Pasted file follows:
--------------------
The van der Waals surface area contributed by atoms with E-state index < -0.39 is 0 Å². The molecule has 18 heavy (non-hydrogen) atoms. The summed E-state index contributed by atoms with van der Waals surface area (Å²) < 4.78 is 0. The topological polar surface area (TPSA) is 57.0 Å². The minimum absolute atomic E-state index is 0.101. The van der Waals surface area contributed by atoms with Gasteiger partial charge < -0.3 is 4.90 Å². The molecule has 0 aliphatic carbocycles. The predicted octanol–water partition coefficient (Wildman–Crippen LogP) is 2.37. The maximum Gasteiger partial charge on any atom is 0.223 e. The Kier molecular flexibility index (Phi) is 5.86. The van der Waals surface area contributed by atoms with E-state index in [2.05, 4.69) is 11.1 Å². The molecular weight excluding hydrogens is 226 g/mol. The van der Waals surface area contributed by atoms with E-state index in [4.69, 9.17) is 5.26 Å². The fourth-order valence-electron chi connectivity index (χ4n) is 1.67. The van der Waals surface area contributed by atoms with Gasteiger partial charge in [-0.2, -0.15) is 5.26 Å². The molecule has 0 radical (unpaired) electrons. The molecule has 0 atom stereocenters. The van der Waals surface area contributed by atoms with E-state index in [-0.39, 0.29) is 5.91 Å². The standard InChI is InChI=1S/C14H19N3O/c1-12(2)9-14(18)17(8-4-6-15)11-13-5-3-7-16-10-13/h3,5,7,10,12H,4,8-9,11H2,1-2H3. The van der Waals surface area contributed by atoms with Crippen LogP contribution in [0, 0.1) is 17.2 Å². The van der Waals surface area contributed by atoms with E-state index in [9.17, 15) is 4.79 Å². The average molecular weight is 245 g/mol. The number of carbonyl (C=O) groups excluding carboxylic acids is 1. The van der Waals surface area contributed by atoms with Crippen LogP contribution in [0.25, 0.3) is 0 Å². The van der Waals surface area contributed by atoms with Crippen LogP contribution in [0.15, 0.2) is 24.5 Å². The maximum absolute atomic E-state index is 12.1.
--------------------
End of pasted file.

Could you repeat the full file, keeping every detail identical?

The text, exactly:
The van der Waals surface area contributed by atoms with E-state index < -0.39 is 0 Å². The molecule has 18 heavy (non-hydrogen) atoms. The summed E-state index contributed by atoms with van der Waals surface area (Å²) < 4.78 is 0. The topological polar surface area (TPSA) is 57.0 Å². The minimum absolute atomic E-state index is 0.101. The van der Waals surface area contributed by atoms with Gasteiger partial charge < -0.3 is 4.90 Å². The molecule has 0 aliphatic carbocycles. The predicted octanol–water partition coefficient (Wildman–Crippen LogP) is 2.37. The maximum Gasteiger partial charge on any atom is 0.223 e. The Kier molecular flexibility index (Phi) is 5.86. The van der Waals surface area contributed by atoms with E-state index in [2.05, 4.69) is 11.1 Å². The molecular weight excluding hydrogens is 226 g/mol. The van der Waals surface area contributed by atoms with E-state index in [4.69, 9.17) is 5.26 Å². The fourth-order valence-electron chi connectivity index (χ4n) is 1.67. The van der Waals surface area contributed by atoms with Gasteiger partial charge in [-0.2, -0.15) is 5.26 Å². The molecule has 0 radical (unpaired) electrons. The molecule has 0 atom stereocenters. The van der Waals surface area contributed by atoms with E-state index in [-0.39, 0.29) is 5.91 Å². The standard InChI is InChI=1S/C14H19N3O/c1-12(2)9-14(18)17(8-4-6-15)11-13-5-3-7-16-10-13/h3,5,7,10,12H,4,8-9,11H2,1-2H3. The van der Waals surface area contributed by atoms with Crippen LogP contribution in [0, 0.1) is 17.2 Å². The van der Waals surface area contributed by atoms with E-state index in [9.17, 15) is 4.79 Å². The average molecular weight is 245 g/mol. The number of carbonyl (C=O) groups excluding carboxylic acids is 1. The van der Waals surface area contributed by atoms with Crippen LogP contribution in [0.25, 0.3) is 0 Å². The van der Waals surface area contributed by atoms with Crippen LogP contribution in [0.15, 0.2) is 24.5 Å². The maximum absolute atomic E-state index is 12.1.